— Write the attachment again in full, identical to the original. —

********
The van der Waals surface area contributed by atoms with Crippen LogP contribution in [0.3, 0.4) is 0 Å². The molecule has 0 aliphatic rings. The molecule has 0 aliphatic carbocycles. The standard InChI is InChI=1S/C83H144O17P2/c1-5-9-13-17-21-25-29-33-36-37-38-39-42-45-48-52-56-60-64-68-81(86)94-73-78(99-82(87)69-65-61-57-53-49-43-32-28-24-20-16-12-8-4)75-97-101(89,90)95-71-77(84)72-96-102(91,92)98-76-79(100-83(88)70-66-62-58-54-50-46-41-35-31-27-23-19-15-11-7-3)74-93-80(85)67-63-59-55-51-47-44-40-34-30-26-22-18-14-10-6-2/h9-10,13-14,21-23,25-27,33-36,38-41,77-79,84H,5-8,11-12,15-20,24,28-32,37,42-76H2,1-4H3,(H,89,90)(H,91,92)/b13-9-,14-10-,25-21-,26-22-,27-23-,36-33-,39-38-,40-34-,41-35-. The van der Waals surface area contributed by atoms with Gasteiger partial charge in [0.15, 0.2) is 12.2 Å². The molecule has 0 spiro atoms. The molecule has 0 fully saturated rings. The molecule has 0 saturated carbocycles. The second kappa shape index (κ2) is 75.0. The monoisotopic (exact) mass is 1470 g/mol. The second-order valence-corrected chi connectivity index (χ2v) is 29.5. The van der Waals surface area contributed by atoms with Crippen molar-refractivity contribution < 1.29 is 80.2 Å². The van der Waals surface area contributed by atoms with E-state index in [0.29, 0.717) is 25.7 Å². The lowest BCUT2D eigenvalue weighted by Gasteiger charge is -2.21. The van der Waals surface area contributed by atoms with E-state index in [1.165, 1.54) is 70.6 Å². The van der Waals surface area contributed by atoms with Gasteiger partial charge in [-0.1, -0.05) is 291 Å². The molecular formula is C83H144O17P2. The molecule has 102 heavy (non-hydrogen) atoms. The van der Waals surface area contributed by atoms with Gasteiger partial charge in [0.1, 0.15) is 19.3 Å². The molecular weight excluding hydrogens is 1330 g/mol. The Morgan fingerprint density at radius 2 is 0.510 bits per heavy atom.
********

The van der Waals surface area contributed by atoms with Crippen LogP contribution in [0.3, 0.4) is 0 Å². The molecule has 0 aliphatic rings. The molecule has 0 aliphatic carbocycles. The standard InChI is InChI=1S/C83H144O17P2/c1-5-9-13-17-21-25-29-33-36-37-38-39-42-45-48-52-56-60-64-68-81(86)94-73-78(99-82(87)69-65-61-57-53-49-43-32-28-24-20-16-12-8-4)75-97-101(89,90)95-71-77(84)72-96-102(91,92)98-76-79(100-83(88)70-66-62-58-54-50-46-41-35-31-27-23-19-15-11-7-3)74-93-80(85)67-63-59-55-51-47-44-40-34-30-26-22-18-14-10-6-2/h9-10,13-14,21-23,25-27,33-36,38-41,77-79,84H,5-8,11-12,15-20,24,28-32,37,42-76H2,1-4H3,(H,89,90)(H,91,92)/b13-9-,14-10-,25-21-,26-22-,27-23-,36-33-,39-38-,40-34-,41-35-. The van der Waals surface area contributed by atoms with Gasteiger partial charge in [0.15, 0.2) is 12.2 Å². The molecule has 0 spiro atoms. The molecule has 0 fully saturated rings. The molecule has 0 saturated carbocycles. The second kappa shape index (κ2) is 75.0. The monoisotopic (exact) mass is 1470 g/mol. The second-order valence-corrected chi connectivity index (χ2v) is 29.5. The van der Waals surface area contributed by atoms with Crippen molar-refractivity contribution < 1.29 is 80.2 Å². The van der Waals surface area contributed by atoms with E-state index in [0.29, 0.717) is 25.7 Å². The lowest BCUT2D eigenvalue weighted by Gasteiger charge is -2.21. The van der Waals surface area contributed by atoms with E-state index in [1.165, 1.54) is 70.6 Å². The van der Waals surface area contributed by atoms with Gasteiger partial charge in [-0.1, -0.05) is 291 Å². The molecular formula is C83H144O17P2. The molecule has 102 heavy (non-hydrogen) atoms. The van der Waals surface area contributed by atoms with Gasteiger partial charge in [0.1, 0.15) is 19.3 Å². The molecular weight excluding hydrogens is 1330 g/mol. The Morgan fingerprint density at radius 2 is 0.510 bits per heavy atom.